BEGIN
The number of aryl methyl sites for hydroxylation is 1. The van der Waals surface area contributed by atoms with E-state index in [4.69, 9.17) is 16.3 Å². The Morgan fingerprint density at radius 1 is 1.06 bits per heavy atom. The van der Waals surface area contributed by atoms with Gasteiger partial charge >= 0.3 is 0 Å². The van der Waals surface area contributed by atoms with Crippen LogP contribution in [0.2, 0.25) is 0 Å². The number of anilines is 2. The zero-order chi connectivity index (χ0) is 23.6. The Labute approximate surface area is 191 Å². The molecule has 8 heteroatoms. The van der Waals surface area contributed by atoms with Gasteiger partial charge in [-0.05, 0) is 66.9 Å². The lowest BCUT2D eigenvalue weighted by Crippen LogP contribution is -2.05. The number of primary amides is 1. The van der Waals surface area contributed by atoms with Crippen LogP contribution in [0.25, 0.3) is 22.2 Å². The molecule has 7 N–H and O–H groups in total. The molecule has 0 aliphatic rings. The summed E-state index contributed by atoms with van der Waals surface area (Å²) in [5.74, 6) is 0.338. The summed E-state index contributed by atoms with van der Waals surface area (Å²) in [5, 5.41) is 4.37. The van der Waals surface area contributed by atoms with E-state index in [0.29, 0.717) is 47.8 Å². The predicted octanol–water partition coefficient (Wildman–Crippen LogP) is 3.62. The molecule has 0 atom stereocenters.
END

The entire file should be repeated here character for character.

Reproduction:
The number of aryl methyl sites for hydroxylation is 1. The van der Waals surface area contributed by atoms with E-state index in [4.69, 9.17) is 16.3 Å². The Morgan fingerprint density at radius 1 is 1.06 bits per heavy atom. The van der Waals surface area contributed by atoms with Gasteiger partial charge >= 0.3 is 0 Å². The van der Waals surface area contributed by atoms with Crippen LogP contribution in [0.2, 0.25) is 0 Å². The number of anilines is 2. The zero-order chi connectivity index (χ0) is 23.6. The Labute approximate surface area is 191 Å². The molecule has 8 heteroatoms. The van der Waals surface area contributed by atoms with Gasteiger partial charge in [-0.05, 0) is 66.9 Å². The lowest BCUT2D eigenvalue weighted by Crippen LogP contribution is -2.05. The number of primary amides is 1. The van der Waals surface area contributed by atoms with Crippen LogP contribution in [0.25, 0.3) is 22.2 Å². The molecule has 7 N–H and O–H groups in total. The molecule has 0 aliphatic rings. The summed E-state index contributed by atoms with van der Waals surface area (Å²) in [5.74, 6) is 0.338. The summed E-state index contributed by atoms with van der Waals surface area (Å²) in [5, 5.41) is 4.37. The van der Waals surface area contributed by atoms with E-state index in [0.29, 0.717) is 47.8 Å². The predicted octanol–water partition coefficient (Wildman–Crippen LogP) is 3.62. The molecule has 0 atom stereocenters.